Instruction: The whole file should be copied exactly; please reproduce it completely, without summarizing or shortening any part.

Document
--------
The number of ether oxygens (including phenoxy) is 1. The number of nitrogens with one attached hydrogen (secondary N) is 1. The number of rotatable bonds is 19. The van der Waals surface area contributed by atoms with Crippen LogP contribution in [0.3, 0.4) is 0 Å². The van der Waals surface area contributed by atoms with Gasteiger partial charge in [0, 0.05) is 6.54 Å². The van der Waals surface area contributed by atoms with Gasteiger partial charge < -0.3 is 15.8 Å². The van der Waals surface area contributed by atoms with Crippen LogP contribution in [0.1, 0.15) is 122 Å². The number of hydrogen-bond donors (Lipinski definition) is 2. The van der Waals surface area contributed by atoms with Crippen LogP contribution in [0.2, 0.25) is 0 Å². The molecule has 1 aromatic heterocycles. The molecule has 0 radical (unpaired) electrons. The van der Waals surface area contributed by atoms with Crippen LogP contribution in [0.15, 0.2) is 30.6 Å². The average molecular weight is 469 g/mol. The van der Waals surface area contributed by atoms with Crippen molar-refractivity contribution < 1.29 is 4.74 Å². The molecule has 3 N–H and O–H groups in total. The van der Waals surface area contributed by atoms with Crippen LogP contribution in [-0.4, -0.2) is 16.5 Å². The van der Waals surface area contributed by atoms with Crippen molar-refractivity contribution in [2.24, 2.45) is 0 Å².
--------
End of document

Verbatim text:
The number of ether oxygens (including phenoxy) is 1. The number of nitrogens with one attached hydrogen (secondary N) is 1. The number of rotatable bonds is 19. The van der Waals surface area contributed by atoms with Crippen LogP contribution in [0.3, 0.4) is 0 Å². The van der Waals surface area contributed by atoms with Gasteiger partial charge in [0, 0.05) is 6.54 Å². The van der Waals surface area contributed by atoms with Gasteiger partial charge < -0.3 is 15.8 Å². The van der Waals surface area contributed by atoms with Crippen LogP contribution in [0.1, 0.15) is 122 Å². The number of hydrogen-bond donors (Lipinski definition) is 2. The van der Waals surface area contributed by atoms with Crippen LogP contribution in [0.2, 0.25) is 0 Å². The molecule has 1 aromatic heterocycles. The molecule has 0 radical (unpaired) electrons. The van der Waals surface area contributed by atoms with Crippen LogP contribution in [0.15, 0.2) is 30.6 Å². The average molecular weight is 469 g/mol. The van der Waals surface area contributed by atoms with Crippen molar-refractivity contribution < 1.29 is 4.74 Å². The molecule has 3 N–H and O–H groups in total. The van der Waals surface area contributed by atoms with Crippen LogP contribution in [-0.4, -0.2) is 16.5 Å². The van der Waals surface area contributed by atoms with Crippen molar-refractivity contribution in [2.24, 2.45) is 0 Å².